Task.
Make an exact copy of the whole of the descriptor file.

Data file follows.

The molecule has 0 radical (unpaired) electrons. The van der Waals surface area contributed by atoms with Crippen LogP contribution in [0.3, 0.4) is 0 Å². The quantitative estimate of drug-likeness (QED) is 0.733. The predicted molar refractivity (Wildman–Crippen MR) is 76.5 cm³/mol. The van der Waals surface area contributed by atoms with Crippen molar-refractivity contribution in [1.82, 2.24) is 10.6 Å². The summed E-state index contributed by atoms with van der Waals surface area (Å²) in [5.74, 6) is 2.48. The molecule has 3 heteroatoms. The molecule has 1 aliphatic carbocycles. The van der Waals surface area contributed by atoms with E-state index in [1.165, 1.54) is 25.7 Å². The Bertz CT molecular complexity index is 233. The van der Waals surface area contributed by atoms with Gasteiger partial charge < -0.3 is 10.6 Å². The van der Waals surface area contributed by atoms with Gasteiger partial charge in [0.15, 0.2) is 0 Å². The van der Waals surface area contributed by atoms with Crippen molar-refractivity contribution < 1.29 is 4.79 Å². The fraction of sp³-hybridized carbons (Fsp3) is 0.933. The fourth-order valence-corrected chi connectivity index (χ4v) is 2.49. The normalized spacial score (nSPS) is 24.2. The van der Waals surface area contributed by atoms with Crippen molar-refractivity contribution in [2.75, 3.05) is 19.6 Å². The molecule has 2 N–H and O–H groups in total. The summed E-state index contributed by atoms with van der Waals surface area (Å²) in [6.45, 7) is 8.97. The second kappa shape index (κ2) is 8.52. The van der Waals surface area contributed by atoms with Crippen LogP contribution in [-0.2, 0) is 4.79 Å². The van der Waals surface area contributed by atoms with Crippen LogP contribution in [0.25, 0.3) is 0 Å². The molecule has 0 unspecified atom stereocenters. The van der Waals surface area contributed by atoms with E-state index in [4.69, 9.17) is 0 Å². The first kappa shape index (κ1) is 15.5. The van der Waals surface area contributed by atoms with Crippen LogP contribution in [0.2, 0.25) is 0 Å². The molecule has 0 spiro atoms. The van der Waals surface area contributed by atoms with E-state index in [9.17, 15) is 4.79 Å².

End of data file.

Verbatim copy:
The molecule has 0 radical (unpaired) electrons. The van der Waals surface area contributed by atoms with Crippen LogP contribution in [0.3, 0.4) is 0 Å². The quantitative estimate of drug-likeness (QED) is 0.733. The predicted molar refractivity (Wildman–Crippen MR) is 76.5 cm³/mol. The van der Waals surface area contributed by atoms with Crippen molar-refractivity contribution in [1.82, 2.24) is 10.6 Å². The summed E-state index contributed by atoms with van der Waals surface area (Å²) in [5.74, 6) is 2.48. The molecule has 3 heteroatoms. The molecule has 1 aliphatic carbocycles. The van der Waals surface area contributed by atoms with E-state index in [1.165, 1.54) is 25.7 Å². The Bertz CT molecular complexity index is 233. The van der Waals surface area contributed by atoms with Gasteiger partial charge < -0.3 is 10.6 Å². The van der Waals surface area contributed by atoms with Gasteiger partial charge in [0.15, 0.2) is 0 Å². The van der Waals surface area contributed by atoms with Crippen molar-refractivity contribution < 1.29 is 4.79 Å². The fraction of sp³-hybridized carbons (Fsp3) is 0.933. The fourth-order valence-corrected chi connectivity index (χ4v) is 2.49. The normalized spacial score (nSPS) is 24.2. The van der Waals surface area contributed by atoms with Crippen molar-refractivity contribution in [2.75, 3.05) is 19.6 Å². The molecule has 2 N–H and O–H groups in total. The summed E-state index contributed by atoms with van der Waals surface area (Å²) in [6.45, 7) is 8.97. The second kappa shape index (κ2) is 8.52. The van der Waals surface area contributed by atoms with Crippen LogP contribution in [-0.2, 0) is 4.79 Å². The van der Waals surface area contributed by atoms with Crippen LogP contribution in [0.25, 0.3) is 0 Å². The molecule has 0 unspecified atom stereocenters. The van der Waals surface area contributed by atoms with E-state index in [4.69, 9.17) is 0 Å². The first kappa shape index (κ1) is 15.5. The van der Waals surface area contributed by atoms with Crippen LogP contribution in [0.2, 0.25) is 0 Å². The molecule has 0 spiro atoms. The van der Waals surface area contributed by atoms with E-state index in [9.17, 15) is 4.79 Å².